What’s this? You’re back in Russia after just three weeks? Yes, it was an accident of inefficient scheduling. But, hey, I’m now a Silver-level Aeroflot Bonus member!
October’s trip is for a conference, but first I’ve got a few days in Moscow. I’m lucky to have my old friend Jim along with me. I met Jim back in 2000 when he was my student on a study abroad trip to Petersburg. He is in sales and managed to finagle a work trip to Moscow. He sells medical models and other equipment. So, for example, when a medical student is learning how to insert a catheter, they practice on Jim’s models. His catalog of wares is….disturbing.
This time after arriving I did what I shall henceforth do forever: I took a nap. I ran to Anya’s and, bless her soul, she fed me a pork chop with some delicious pickled mushrooms. They made me feel alive. Jim arrived and we made him sit up with us talking—it’s easy to get him to do that because he is addicted to coffee. But around midnight or so we all faded so Jim and I went back to the apartment to sleep. Glorious, glorious sleep.
Magically, Jim got up and was out the door before I even noticed. He was meeting a female acquaintance (soon to maybe be lady friend???) and was anxious to see her. I worked on my conference presentation a little bit and then met Anya for lunch. I had been craving khinkali, which are Georgian dumplings. They are round with a little spiral “handle” on top. You hold them with two hands, take a bite, and suck down the rich, meaty soup inside. We went to this place that epitomizes the sort of fast-casual eatery that is taking Moscow by storm. I kept wanting to call it My Lai, but no, that’s a massacre in Vietnam. This place is called Vai Me. They were out of khinkali, but that’s ok because they had some delicious bean lobio instead (soupish-stewish-paste that is so much more tasty than I am making it sound). We all had headaches and, for some reason, thought we could cure them by drinking tarkhun, the bright-green tarragon soda. The food and the soda brightened up what was otherwise a very grey day. We bought some ice cream at the grocery store and wound up back at my apartment, fantasizing about real estate.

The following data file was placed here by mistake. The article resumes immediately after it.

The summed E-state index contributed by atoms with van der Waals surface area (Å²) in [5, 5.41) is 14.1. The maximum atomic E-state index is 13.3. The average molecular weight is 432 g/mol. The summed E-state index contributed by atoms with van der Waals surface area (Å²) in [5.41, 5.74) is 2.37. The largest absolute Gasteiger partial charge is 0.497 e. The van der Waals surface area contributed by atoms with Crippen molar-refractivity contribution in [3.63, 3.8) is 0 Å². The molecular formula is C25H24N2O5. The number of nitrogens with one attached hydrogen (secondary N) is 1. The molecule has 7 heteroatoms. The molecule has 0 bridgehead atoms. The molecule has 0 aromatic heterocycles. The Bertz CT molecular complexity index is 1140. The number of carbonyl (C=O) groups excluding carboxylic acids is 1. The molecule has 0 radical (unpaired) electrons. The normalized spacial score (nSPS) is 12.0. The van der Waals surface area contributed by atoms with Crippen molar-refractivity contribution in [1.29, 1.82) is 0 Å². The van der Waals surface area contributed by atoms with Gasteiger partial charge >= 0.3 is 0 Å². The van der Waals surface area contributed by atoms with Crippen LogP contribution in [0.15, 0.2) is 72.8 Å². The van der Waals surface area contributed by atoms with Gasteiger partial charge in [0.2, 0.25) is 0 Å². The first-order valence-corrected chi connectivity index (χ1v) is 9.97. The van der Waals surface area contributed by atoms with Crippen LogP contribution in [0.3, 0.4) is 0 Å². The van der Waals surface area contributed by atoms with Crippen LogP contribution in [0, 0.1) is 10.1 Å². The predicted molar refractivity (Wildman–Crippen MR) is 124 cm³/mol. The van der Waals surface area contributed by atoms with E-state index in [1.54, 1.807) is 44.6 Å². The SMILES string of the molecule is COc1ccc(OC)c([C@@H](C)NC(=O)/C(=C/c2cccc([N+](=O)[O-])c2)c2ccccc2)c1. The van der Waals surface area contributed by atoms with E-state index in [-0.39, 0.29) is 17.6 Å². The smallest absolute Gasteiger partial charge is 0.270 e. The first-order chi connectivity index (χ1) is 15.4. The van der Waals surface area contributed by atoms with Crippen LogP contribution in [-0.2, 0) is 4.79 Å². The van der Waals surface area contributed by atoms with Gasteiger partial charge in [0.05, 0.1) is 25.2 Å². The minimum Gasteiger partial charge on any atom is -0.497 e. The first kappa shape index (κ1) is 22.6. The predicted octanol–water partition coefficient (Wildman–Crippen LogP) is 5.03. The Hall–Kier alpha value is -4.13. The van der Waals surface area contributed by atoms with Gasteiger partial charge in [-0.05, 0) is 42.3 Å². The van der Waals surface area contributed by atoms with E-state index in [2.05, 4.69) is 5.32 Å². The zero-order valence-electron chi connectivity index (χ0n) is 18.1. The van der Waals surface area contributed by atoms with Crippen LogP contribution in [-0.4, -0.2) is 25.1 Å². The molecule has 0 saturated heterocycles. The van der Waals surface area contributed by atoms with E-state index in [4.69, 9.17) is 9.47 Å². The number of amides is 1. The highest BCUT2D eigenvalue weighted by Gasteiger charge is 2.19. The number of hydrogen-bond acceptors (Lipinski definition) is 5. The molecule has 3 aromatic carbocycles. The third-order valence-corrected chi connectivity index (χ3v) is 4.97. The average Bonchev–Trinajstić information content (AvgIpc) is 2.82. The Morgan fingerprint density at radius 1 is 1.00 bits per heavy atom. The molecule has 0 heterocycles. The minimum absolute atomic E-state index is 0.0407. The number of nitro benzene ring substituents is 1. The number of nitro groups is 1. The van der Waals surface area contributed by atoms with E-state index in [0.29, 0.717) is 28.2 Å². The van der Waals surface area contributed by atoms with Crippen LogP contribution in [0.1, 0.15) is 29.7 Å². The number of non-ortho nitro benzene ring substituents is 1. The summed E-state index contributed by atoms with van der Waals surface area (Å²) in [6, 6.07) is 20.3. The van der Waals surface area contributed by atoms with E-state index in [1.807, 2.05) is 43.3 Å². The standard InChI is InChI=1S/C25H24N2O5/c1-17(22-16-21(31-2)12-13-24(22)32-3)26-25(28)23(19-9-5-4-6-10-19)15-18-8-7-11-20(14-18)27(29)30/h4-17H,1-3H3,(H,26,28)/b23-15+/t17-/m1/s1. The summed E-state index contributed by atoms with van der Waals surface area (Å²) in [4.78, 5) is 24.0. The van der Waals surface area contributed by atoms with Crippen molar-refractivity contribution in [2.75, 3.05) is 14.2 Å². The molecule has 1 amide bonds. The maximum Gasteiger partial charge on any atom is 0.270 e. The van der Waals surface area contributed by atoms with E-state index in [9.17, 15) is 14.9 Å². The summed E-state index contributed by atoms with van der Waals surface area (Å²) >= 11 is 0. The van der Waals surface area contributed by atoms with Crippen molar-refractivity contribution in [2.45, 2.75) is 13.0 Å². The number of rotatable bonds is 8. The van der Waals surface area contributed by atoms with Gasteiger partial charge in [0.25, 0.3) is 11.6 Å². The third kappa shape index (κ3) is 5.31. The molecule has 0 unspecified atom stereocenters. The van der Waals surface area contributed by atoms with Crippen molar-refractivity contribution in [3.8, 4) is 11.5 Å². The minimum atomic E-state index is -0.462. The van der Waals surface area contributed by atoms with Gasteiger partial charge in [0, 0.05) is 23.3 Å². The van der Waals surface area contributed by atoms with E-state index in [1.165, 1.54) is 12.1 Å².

You see, the apartment I stay at in Moscow is dreamy. It has an enormous balcony that lets you see not just the Kremlin (if you squint) but also Moscow State University and the apartment building near Gorky Park. It’s bright and spacious and excellently located near the center. The building was featured in the 70’s film Ivan Vasilievich Changes His Profession, which is a goofy sort-of sci-fi time-travel comedy. The accordion-shaped crooked-ish building fits perfectly with the wonky feel of the movie and it makes me smile every time I look at it. Here’s my photo of it, but the lower photo, from the movie, is better.
In fact, we just need to take a minute and talk about this gem of a film. It was produced in 1973, but its sensibilities are so modern you would never guess it is that old. Far from being a stodgy Soviet movie, it pokes fun at Soviet life. Here’s a scene where our hero, Shurik, hits the black market to buy a radio transistor for his time machine:
And another character has a secret bar in his apartment with foreign liquor—it’s hidden in his wall!!!
And look at this outfit!
Is it really so different from Kerry Washington’s Prada Emmy’s gown?
So, if you wonder what I feel like when I’m in Moscow, I’m in an ahead-of-its time world where anything is possible as long as you have a secret bar.